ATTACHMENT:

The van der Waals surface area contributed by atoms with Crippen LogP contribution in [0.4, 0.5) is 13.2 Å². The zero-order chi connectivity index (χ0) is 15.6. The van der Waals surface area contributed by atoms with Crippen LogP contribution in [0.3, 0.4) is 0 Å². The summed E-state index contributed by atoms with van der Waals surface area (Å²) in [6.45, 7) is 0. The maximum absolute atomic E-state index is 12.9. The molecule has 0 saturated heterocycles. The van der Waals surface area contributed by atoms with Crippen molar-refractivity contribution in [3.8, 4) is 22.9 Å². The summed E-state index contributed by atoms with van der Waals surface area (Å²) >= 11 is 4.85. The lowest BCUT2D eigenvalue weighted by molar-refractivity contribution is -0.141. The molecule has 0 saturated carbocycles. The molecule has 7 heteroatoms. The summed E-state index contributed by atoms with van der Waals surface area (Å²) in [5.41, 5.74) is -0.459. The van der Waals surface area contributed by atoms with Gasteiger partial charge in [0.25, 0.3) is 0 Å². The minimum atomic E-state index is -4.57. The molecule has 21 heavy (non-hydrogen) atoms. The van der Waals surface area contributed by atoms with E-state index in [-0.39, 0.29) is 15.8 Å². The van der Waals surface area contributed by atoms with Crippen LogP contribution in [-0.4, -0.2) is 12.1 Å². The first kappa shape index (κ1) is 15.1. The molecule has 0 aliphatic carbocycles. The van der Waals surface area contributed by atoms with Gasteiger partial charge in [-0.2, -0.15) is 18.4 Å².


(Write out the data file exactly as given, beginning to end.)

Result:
The van der Waals surface area contributed by atoms with Crippen LogP contribution in [0.4, 0.5) is 13.2 Å². The zero-order chi connectivity index (χ0) is 15.6. The van der Waals surface area contributed by atoms with Crippen LogP contribution in [0.3, 0.4) is 0 Å². The summed E-state index contributed by atoms with van der Waals surface area (Å²) in [6.45, 7) is 0. The maximum absolute atomic E-state index is 12.9. The molecule has 0 saturated heterocycles. The van der Waals surface area contributed by atoms with Crippen molar-refractivity contribution in [3.8, 4) is 22.9 Å². The summed E-state index contributed by atoms with van der Waals surface area (Å²) >= 11 is 4.85. The lowest BCUT2D eigenvalue weighted by molar-refractivity contribution is -0.141. The molecule has 0 saturated carbocycles. The molecule has 7 heteroatoms. The summed E-state index contributed by atoms with van der Waals surface area (Å²) in [5.41, 5.74) is -0.459. The van der Waals surface area contributed by atoms with Gasteiger partial charge in [0.25, 0.3) is 0 Å². The minimum atomic E-state index is -4.57. The molecule has 21 heavy (non-hydrogen) atoms. The van der Waals surface area contributed by atoms with E-state index in [-0.39, 0.29) is 15.8 Å². The van der Waals surface area contributed by atoms with Crippen LogP contribution in [-0.4, -0.2) is 12.1 Å². The first kappa shape index (κ1) is 15.1. The molecule has 0 aliphatic carbocycles. The van der Waals surface area contributed by atoms with Gasteiger partial charge in [-0.2, -0.15) is 18.4 Å².